The end result is that you get these rows of linear clouds. They can be extremely spectacular – they’ve even been seen on Mars!

Science! For The Win!

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Clouds vs Luna, Part Deux

Some nights, especially after a week when you just want to beat your head against a brick wall until the fear stops, it’s good to stop and say, “Hey! That’s pretty freakin’ neat looking! Maybe that wall can wait until tomorrow!”

Thanks, Moon! Thanks clouds!

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Spooky Finger Clouds

Two days late for Halloween, but tonight we got partial clearing of the coastal clouds with a bright moon to boot. I took a bag of trash out and saw these odd, somewhat parallel stripes of clouds:

That’s a pretty good representation of what I saw, except they seemed spookier being lit up by the moonlight like that. Enhanced for brightness and contrast:

It was almost like there was a humongous hand up in the sky, reaching down to grab me.

Which, if I’m wrong about the atheism bit, could in fact happen at just about any time!

 

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Halloween 2017

When possible we celebrate Halloween by bringing out the telescopes and binoculars and throwing a star party on the front sidewalk while handing out candy. It has on occasion been spectacular.

After a year or two in which there wasn’t a lot of easy stuff to see from the bright, light polluted city, tonight was going to be great! The quarter moon was high and a trivially easy target. Saturn was up in the west and by the time it set Jupiter would be up in the east. Easy peasy.

Not tonight. The weather gods hate us.

Did anyone see the World Series Game Six from Dodger Stadium, which is about twenty miles from here as the crow flies? Drizzle, clouds, occasional light rain? Most of the actual rain missed us, but the clouds had us totally socked in.

The neighborhood knows us and we got asked all night about the telescopes. Sorry, I don’t have a radio telescope. If we have to stick to the optical wavelengths, tonight it was nothing but listening to the Dodgers game and handing out candy.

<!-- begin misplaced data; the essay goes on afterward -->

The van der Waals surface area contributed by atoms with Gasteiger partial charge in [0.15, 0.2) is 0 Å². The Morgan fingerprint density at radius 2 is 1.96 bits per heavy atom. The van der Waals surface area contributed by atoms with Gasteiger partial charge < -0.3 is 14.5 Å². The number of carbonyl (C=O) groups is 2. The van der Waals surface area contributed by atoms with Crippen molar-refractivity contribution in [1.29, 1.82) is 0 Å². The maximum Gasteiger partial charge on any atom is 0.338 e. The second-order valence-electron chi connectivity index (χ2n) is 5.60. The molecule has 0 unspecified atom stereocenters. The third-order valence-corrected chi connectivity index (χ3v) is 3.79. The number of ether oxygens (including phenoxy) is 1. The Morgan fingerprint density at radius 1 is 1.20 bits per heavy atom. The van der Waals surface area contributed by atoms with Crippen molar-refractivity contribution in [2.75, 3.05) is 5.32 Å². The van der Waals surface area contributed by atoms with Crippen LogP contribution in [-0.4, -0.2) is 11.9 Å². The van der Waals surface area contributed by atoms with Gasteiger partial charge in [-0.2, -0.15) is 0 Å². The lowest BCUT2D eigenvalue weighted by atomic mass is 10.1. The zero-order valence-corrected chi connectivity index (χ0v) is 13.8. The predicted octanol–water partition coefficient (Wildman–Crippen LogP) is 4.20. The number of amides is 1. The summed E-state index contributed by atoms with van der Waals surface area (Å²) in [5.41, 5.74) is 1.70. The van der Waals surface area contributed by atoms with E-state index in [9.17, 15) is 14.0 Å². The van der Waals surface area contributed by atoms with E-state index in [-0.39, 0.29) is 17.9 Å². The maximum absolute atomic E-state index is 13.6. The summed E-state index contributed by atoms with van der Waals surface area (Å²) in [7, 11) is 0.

Also, in an hour NaNoWriMo (National Novel Writing Month) starts. As much as I enjoyed participating in past years (just search this site for “NaNoWriMo”), just as I was forced to admit last year, there’s no way this year that I have the time to even think about participating.

Not surprisingly to me, having participated in both activities, NaNoWriMo reminds me a LOT of running a marathon. Just as I am melencholy watching the LA Marathon every year when I’m not running (which is most of them these days – I ran in 2011 and 2012, trained but didn’t fun in 2013 and 2014) I will no doubt be wishing that I was writing every day in November. The reality of my schedule and multiple other commitments is little consolation.


As noted previously, being a responsilbe adult can suck.

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East & West

The weather in Southern California has once again turned – for the moment. After a week of triple-digit temperatures, we’re headed back down into the 70’s, with the coastal areas even cooler.

This morning this translated to fog along the coast as a heavy marine layer moved in. Driving out to the CAF hangar in Camarillo it was bright and sunny through the San Fernando Valley and the Thousand Oaks area. But going over the edge of the Canejo Grade down into Camarillo it was like being in a plane, descending into an ocean of clouds.

When I left tonight, the difference between the view to the east and to the west was indicating that tonight would be more of the same.

To the east it was still sunny, the airport water tower brightly lit with a quarter moon high above.

To the west, just off the coast and moving in quickly, was the fog bank.

Sort of like life these days. Bright and sunny? Dank and gloomy? Caught between them? If you’re stuck with one, wait it out, the other will come.

Are there fewer monsters in the light than in the fog? Or do we just see them differently? Or ignore them?